Figure (5) represents two maps: the top one, shows the blending parameter per line of sight averaged over the detectable microlensing events in -band. The blending parameter is a function of the stellar number density and decreases while increasing the stellar number density (plotted in Figure 1). In the bottom map, we plot the probability of discerning microlensing events which their source stars are visible at least at one filter toward a given direction, . For each line of sight, this probability is the fraction of the simulated microlensing events with detectable source stars (at least at one filter) which pass the detectability criteria (mentioned in the subsection 2.3). Generally, LSST detects the microlensing events with longer durations than typical values. Far from the Galactic bulge, the averaged Einstein timescale of microlensing events is longer than that of the events toward the Galactic bulge. On the other hand, the blending effect is ignorable toward the Galactic disk. These two effects make the probability function toward the Galactic plane be more than that toward the Galactic bulge.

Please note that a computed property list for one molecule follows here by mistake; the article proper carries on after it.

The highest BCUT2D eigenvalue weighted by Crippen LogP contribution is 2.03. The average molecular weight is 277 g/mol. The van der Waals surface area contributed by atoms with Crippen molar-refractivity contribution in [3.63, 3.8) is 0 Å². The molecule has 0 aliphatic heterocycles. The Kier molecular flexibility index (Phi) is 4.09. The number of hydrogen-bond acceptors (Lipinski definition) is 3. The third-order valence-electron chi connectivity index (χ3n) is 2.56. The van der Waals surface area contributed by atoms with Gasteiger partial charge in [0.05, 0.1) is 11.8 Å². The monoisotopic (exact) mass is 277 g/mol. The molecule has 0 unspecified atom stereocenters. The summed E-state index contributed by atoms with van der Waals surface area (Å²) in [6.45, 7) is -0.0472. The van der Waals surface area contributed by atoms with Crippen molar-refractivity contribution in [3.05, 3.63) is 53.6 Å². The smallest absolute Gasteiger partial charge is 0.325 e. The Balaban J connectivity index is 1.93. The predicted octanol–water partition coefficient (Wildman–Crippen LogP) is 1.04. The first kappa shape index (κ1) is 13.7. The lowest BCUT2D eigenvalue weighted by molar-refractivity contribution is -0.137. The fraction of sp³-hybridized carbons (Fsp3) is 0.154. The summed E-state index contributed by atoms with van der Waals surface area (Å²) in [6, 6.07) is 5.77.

For the statistics properties, we first calculate the overall optical depth due to all structures for the simulated microlensing events which are recognizable with LSST. The optical depth in given direction and distance can be calculated as (e.g., Moniez et al. (2017)):